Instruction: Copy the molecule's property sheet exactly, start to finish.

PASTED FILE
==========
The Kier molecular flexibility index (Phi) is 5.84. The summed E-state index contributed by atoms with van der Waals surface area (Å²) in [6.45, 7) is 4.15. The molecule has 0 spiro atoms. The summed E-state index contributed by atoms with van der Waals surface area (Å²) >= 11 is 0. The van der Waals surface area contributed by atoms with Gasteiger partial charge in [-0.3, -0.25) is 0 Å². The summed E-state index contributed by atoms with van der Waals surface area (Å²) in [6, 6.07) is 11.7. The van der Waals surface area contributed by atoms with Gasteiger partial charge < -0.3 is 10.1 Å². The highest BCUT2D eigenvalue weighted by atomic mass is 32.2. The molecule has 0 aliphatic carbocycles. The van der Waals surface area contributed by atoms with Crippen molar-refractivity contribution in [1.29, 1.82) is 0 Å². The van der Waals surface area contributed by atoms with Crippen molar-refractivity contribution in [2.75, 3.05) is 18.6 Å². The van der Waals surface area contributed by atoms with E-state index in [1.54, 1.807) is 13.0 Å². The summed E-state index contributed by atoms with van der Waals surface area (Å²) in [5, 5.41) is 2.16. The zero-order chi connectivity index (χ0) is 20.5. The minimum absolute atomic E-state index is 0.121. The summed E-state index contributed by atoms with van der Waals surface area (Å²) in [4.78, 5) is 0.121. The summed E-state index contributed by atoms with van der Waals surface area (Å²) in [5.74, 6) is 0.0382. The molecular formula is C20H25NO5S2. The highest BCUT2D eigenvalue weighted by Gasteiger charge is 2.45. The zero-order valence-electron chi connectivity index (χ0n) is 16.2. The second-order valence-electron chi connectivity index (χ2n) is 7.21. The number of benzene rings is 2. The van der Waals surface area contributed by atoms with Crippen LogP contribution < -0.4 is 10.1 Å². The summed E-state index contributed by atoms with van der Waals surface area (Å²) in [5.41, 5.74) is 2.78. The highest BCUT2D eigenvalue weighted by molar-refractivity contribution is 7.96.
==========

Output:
The Kier molecular flexibility index (Phi) is 5.84. The summed E-state index contributed by atoms with van der Waals surface area (Å²) in [6.45, 7) is 4.15. The molecule has 0 spiro atoms. The summed E-state index contributed by atoms with van der Waals surface area (Å²) >= 11 is 0. The van der Waals surface area contributed by atoms with Gasteiger partial charge in [-0.3, -0.25) is 0 Å². The summed E-state index contributed by atoms with van der Waals surface area (Å²) in [6, 6.07) is 11.7. The van der Waals surface area contributed by atoms with Gasteiger partial charge < -0.3 is 10.1 Å². The highest BCUT2D eigenvalue weighted by atomic mass is 32.2. The molecule has 0 aliphatic carbocycles. The van der Waals surface area contributed by atoms with Crippen molar-refractivity contribution in [1.29, 1.82) is 0 Å². The van der Waals surface area contributed by atoms with Crippen molar-refractivity contribution in [2.75, 3.05) is 18.6 Å². The van der Waals surface area contributed by atoms with E-state index in [1.54, 1.807) is 13.0 Å². The summed E-state index contributed by atoms with van der Waals surface area (Å²) in [5, 5.41) is 2.16. The zero-order chi connectivity index (χ0) is 20.5. The minimum absolute atomic E-state index is 0.121. The summed E-state index contributed by atoms with van der Waals surface area (Å²) in [4.78, 5) is 0.121. The summed E-state index contributed by atoms with van der Waals surface area (Å²) in [5.74, 6) is 0.0382. The molecular formula is C20H25NO5S2. The highest BCUT2D eigenvalue weighted by Gasteiger charge is 2.45. The zero-order valence-electron chi connectivity index (χ0n) is 16.2. The second-order valence-electron chi connectivity index (χ2n) is 7.21. The number of benzene rings is 2. The van der Waals surface area contributed by atoms with Crippen LogP contribution < -0.4 is 10.1 Å². The summed E-state index contributed by atoms with van der Waals surface area (Å²) in [5.41, 5.74) is 2.78. The highest BCUT2D eigenvalue weighted by molar-refractivity contribution is 7.96.